Lane Kiffin and The Great Quarterback Shuffle of 2023

The Grove is one of the best tailgating scenes in sports, let alone SEC and college football. The sights, sounds and sensations in The Grove on a crisp October Saturday in Oxford, Miss., are second to none. That’s quite a scene-setter for a college football Saturday in the South.

Matt Zemek

Here’s another scene-setter: Jaxson Dart is battling former Oklahoma State quarterback Spencer Sanders and ballyhooed transfer Walker Howard for the Ole Miss starting quarterback spot under the watchful eye of Lane Kiffin. We can talk about so many other aspects of this Ole Miss team in 2023, but they all take second place to this QB derby and what kind of results it produces.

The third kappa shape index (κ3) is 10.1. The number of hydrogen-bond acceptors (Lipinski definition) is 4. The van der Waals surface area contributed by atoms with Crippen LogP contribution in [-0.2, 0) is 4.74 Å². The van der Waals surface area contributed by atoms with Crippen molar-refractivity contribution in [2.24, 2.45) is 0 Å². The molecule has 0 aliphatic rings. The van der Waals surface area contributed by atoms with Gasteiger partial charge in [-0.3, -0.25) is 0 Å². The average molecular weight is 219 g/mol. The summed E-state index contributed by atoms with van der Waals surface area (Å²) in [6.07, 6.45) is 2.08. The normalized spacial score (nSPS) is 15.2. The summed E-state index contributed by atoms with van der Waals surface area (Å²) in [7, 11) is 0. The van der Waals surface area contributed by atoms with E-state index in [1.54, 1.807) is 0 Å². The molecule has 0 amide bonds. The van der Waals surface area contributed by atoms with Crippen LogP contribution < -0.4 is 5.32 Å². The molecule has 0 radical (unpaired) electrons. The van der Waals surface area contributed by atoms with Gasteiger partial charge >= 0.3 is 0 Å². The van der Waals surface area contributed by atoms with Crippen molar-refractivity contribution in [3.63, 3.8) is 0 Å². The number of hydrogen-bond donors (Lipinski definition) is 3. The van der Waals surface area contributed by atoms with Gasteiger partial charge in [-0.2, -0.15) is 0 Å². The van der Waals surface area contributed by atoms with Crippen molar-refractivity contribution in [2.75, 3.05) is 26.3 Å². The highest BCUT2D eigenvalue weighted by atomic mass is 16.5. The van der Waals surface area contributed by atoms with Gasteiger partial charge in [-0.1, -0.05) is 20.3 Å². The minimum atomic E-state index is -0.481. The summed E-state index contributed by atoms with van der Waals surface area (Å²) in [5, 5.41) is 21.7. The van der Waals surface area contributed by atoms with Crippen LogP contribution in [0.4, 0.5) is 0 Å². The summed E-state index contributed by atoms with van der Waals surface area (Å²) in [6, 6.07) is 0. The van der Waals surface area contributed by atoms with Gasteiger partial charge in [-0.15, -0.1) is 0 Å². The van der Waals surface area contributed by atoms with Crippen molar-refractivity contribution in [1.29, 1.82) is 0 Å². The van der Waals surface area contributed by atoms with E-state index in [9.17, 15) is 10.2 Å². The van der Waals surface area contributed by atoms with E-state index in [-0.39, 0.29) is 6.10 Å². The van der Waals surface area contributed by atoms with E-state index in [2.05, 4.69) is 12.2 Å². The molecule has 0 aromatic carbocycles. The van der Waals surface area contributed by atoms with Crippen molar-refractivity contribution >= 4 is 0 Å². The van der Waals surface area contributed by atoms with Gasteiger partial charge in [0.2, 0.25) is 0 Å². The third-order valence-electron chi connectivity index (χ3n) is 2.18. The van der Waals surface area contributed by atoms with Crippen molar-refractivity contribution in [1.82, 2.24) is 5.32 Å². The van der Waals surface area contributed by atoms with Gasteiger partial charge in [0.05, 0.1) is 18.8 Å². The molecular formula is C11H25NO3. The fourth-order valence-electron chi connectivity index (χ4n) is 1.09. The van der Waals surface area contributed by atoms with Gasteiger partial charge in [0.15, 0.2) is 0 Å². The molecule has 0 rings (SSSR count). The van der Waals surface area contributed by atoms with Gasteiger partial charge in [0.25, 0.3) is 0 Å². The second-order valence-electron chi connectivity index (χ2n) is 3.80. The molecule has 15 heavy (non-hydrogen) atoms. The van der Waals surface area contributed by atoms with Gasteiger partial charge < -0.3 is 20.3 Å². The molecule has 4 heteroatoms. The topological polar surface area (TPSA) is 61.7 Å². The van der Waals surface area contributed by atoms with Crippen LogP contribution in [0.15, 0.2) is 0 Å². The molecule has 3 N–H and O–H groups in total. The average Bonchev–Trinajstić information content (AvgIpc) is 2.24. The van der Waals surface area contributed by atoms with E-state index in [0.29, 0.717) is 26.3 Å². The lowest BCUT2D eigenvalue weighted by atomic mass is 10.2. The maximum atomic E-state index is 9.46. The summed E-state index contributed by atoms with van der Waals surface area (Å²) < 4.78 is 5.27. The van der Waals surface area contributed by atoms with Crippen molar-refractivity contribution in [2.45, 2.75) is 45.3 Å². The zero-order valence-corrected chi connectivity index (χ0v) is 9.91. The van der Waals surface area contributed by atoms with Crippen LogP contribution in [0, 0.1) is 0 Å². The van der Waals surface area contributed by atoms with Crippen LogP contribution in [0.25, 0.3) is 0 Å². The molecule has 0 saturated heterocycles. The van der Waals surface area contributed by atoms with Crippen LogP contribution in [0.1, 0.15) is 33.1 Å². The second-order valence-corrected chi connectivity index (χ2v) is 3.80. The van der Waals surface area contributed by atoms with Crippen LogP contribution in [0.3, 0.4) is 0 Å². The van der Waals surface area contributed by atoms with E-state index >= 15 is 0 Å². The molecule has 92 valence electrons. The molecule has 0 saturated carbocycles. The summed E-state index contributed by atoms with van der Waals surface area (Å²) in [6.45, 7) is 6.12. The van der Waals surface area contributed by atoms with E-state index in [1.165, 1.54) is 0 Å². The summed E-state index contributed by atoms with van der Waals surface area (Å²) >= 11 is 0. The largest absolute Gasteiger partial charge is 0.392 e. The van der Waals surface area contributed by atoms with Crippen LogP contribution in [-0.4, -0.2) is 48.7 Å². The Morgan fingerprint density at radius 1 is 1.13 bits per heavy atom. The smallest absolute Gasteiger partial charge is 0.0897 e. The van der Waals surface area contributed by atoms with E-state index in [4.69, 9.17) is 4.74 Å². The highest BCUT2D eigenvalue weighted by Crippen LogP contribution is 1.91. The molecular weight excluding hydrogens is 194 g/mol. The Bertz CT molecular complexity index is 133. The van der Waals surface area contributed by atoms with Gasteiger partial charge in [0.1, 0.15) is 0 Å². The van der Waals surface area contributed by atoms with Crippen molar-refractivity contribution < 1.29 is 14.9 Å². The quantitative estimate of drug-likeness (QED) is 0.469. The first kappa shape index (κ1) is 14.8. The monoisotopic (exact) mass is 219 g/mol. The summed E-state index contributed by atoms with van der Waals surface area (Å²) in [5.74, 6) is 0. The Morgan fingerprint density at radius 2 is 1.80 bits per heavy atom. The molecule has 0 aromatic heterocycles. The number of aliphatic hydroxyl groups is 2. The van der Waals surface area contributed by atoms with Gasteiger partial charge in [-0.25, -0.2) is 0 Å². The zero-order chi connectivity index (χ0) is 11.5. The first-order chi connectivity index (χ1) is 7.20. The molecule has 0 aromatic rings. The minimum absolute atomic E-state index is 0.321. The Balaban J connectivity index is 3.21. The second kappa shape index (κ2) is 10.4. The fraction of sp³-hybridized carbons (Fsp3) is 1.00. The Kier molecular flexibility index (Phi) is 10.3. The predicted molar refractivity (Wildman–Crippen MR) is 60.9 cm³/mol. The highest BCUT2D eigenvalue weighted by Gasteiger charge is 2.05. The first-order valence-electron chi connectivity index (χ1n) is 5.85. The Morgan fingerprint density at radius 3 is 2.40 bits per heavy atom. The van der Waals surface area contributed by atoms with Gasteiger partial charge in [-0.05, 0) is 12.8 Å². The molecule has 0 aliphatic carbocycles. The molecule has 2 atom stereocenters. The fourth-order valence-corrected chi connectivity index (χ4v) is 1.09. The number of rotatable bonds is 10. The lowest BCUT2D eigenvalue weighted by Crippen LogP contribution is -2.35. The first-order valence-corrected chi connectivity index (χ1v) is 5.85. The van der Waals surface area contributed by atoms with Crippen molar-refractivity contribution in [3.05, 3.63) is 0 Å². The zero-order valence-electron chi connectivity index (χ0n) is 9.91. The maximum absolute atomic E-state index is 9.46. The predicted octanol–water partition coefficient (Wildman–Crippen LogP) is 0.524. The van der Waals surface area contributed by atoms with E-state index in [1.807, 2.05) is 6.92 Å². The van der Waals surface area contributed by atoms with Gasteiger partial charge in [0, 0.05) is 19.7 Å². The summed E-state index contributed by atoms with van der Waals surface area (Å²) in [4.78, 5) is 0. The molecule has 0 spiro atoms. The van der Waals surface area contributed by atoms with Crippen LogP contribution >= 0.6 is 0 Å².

Lane Kiffin has matured as a coach. He understands the importance of defense. His USC teams a decade ago were pillow-soft (except for the 2011 team which beat Chip Kelly and Oregon on the road but was ineligible to play in the Pac-12 Championship Game or any other postseason game). He didn’t pay attention to all the details. He thought he knew more than he did. A few years of Nick Saban Boot Camp at Alabama, followed by a necessary tour of duty in the Group of Five world at Florida Atlantic – the kind of coaching stop he always needed in order to learn more about the craft of program-building – gave him the tools he needed to be a better head coach. “Failing upward” to the Oakland Raiders, Tennessee Volunteers, and then USC without having put in significant time as a head coach gave him the wrong career trajectory. He was thrown into high-profile roles he wasn’t yet ready for. At Ole Miss, he looks the part of a prepared head coach … because he is one. His ability to field good defenses and insist on toughness helped Ole Miss reach the Sugar Bowl a few years ago. That 2021 team played physical football and did not get shoved around. Last year, Ole Miss regressed, but the season would have been so much worse if the Rebels weren’t competent on defense. Their close win over Kentucky was a defense-created result. Kiffin, in 2012 or 2013, would have allowed last season to unravel into a disaster. The new Kiffin offered stability even if the results weren’t as good as he hoped for.